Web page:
1. The present continuous
To form the gerund, we must add the ending -ing to the infinitive form of the verb. Depending on the root of the verb the spelling will vary:
|If the verb ends in a consonant, we simply add -ing||
|If the verb ends in -e, we drop the -e and add -ing||
|The rule is not always followed:||
|However, if the vowel is double it is maintained and we simply add -ing||
|If the verb ends in -y this one remains||
|One-syllable verbs ending in a consonant-vowel-consonant sequence double the last consonant.||
|Verbs ending in -y, -x, -w will not double the last consonant||
|Two-syllable verbs whose stressed syllable is the last one follow the same rule||
|Verbs ending in -ie are replaced by a -y plus -ing||
2. Structure of the present continuous
- Affirmative form
In affirmative sentences, the present continuous is formed by placing the verb to be in present after the subject and then the main verb ending in -ing.
Subject AUXILIARY Verb (-ing) Examples I am sleeping I am sleeping on the sofa. You are You are sleeping on the sofa. He is He is sleeping on the sofa. She She is sleeping on the sofa. It It is sleeping on the sofa. We are We are sleeping on the sofa. You You are sleeping on the sofa. They They are sleeping on the sofa.
- Negative form
In negative sentences the particle not is simply added to the verb to be, keeping the rest of the structure.
Subject AUXILIARY Verb (-ing) Examples I am not
sleeping I'm not sleeping on the sofa. You are not
You aren't sleeping on the sofa. He is not
He isn't sleeping on the sofa. She She isn't sleeping on the sofa. It It isn't sleeping on the sofa. We are We aren't sleeping on the sofa. You You aren't sleeping on the sofa. They They aren't sleeping on the sofa.
- La forma Interrogative form
In interrogative sentences, the verb to be goes first, followed by the subject and then the main verb.
auxiliarY Subject Verb (-ing) Examples Am I sleeping? Am I sleeping on the sofa? Are You Are you sleeping on the sofa? Is He Is he sleeping on the sofa? She Is she sleeping on the sofa? It Is it sleeping on the sofa? Are We Are we sleeping on the sofa? You Are you sleeping on the sofa? they Are they sleeping on the sofa?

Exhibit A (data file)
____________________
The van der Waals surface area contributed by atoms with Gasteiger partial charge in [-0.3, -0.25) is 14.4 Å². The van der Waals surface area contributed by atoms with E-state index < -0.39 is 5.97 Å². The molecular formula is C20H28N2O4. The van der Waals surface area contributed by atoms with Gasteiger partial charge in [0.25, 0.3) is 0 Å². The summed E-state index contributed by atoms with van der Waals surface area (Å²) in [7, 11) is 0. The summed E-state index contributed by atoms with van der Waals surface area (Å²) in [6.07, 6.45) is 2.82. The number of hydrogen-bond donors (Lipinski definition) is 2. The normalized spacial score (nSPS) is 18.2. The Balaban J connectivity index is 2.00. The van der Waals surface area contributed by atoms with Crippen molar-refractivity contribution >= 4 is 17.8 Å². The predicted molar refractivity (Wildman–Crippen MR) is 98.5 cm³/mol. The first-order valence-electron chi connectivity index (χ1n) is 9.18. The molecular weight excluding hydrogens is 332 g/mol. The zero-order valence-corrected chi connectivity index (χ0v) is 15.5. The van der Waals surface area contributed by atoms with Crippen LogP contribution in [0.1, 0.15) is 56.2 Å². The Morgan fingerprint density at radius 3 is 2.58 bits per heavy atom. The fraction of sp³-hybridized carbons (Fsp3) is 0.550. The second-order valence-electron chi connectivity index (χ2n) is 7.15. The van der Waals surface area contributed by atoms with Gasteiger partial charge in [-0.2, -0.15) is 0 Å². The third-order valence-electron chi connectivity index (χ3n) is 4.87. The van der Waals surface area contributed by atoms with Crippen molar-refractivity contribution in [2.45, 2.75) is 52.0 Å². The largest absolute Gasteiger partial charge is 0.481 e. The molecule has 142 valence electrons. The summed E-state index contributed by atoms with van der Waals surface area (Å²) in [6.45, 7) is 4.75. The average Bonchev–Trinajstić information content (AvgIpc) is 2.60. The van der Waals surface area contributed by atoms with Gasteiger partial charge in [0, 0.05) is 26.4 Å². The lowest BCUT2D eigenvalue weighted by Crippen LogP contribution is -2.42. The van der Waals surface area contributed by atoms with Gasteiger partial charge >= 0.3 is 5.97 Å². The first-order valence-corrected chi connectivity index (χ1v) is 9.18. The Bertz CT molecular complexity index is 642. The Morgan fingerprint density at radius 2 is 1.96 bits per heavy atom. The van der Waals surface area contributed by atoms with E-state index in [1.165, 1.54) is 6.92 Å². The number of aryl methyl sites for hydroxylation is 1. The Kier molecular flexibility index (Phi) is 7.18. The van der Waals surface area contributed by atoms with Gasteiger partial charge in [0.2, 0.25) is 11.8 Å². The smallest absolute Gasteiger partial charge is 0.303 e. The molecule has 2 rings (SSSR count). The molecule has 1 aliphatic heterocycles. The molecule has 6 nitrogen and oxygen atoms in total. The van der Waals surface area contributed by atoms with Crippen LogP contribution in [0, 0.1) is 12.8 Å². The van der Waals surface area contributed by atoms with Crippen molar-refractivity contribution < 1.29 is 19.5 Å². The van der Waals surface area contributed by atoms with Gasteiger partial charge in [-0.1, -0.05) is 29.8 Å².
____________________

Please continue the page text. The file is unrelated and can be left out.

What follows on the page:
In short answers we put the adverb yes or no, followed by the subject (a pronoun) and the verb to be.
Adverb Subject AUXILIARY Yes, I am you are he is she it we are you theyAre you watching a film? Yes, we are. Adverb Subject AUXILIARY No, I 'm not you 're not
he 's not
she it we 're not
you theyIs she doing her homework? No, she isn't.
3. How do we use the present continuous?
The present continuous is mainly used when we:
- Refer to an action that is happening at the moment of speaking.
She is reading now.They are cooking at the moment.
- Refer to actions that are taking place in the present but not necessarily at the time of speaking. They are usually temporary situations.
This summer I'm working in this café.I am studying at university.
- Planned activities that will take place in the near future. It usually suggests that more than one person is involved in the activity ant that everything is arranged.
I'm having dinner with Sara tonight.She is visiting her sister next Saturday.
- With the adverb of frequency always to refer to actions that are repeated frequently and that generally represent an annoyance for the speaker.
My sister is always putting on my clothes!She is always singing!
- Situations that are changing around us. It is generally used with verbs like get, change, become, improve, begin, start, etc.
The situation in this country is improving.He is getting taller and thinner.Remember that the present continuous is not used when the main verb is a stative verb.
The present continuous (I am singing) has the following structure:
|AFFIRMATIVE||Subject + to be + verb (-ing) + (complement)||I am flying to Barcelona.|
|NEGATIVE||Subject + to be + not + verb (-ing) + (complement)||She isn't cooking pasta.|
|INTERROGATIVE||To be + Subject + verb (-ing) + (complement)?||Are you studying? Yes, we are.|
The main uses of the present continuous are:
To describe an action that occurs at the moment of speaking
|Mary is doing the washing-up at the moment.|
Temporary action that occurs at present but not at the moment
|I'm doing a school project on ants.|
Planned activities that will occur in the near future
|I'm playing tennis with Sue at 7:00.|
With always, in repetitive actions that generate discomfort to the speaker
|Mike is always breaking things.|
Situations that are changing around us
|She is getting better at Maths.|